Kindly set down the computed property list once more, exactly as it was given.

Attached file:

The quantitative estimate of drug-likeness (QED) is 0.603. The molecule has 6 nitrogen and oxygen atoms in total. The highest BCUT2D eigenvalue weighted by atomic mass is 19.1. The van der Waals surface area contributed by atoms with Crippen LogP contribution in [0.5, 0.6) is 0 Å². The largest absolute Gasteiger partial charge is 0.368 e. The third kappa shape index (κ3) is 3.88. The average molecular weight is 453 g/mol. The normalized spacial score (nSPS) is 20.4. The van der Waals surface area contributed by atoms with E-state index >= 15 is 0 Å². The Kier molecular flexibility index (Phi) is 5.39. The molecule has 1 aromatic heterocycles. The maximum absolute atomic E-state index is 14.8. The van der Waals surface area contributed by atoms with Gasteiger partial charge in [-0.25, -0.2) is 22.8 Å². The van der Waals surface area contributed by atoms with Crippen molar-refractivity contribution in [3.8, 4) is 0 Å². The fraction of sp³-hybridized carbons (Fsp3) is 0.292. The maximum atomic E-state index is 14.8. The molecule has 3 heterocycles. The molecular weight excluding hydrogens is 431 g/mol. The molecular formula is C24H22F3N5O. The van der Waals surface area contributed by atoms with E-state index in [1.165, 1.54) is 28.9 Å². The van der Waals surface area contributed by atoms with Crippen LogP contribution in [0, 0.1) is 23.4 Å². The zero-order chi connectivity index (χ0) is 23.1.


The quantitative estimate of drug-likeness (QED) is 0.603. The molecule has 6 nitrogen and oxygen atoms in total. The highest BCUT2D eigenvalue weighted by atomic mass is 19.1. The van der Waals surface area contributed by atoms with Crippen LogP contribution in [0.5, 0.6) is 0 Å². The largest absolute Gasteiger partial charge is 0.368 e. The third kappa shape index (κ3) is 3.88. The average molecular weight is 453 g/mol. The normalized spacial score (nSPS) is 20.4. The van der Waals surface area contributed by atoms with E-state index >= 15 is 0 Å². The Kier molecular flexibility index (Phi) is 5.39. The molecule has 1 aromatic heterocycles. The maximum absolute atomic E-state index is 14.8. The van der Waals surface area contributed by atoms with Gasteiger partial charge in [-0.25, -0.2) is 22.8 Å². The van der Waals surface area contributed by atoms with Crippen molar-refractivity contribution in [3.8, 4) is 0 Å². The fraction of sp³-hybridized carbons (Fsp3) is 0.292. The maximum atomic E-state index is 14.8. The molecule has 3 heterocycles. The molecular weight excluding hydrogens is 431 g/mol. The molecular formula is C24H22F3N5O. The van der Waals surface area contributed by atoms with E-state index in [1.165, 1.54) is 28.9 Å². The van der Waals surface area contributed by atoms with Crippen LogP contribution in [0, 0.1) is 23.4 Å². The zero-order chi connectivity index (χ0) is 23.1.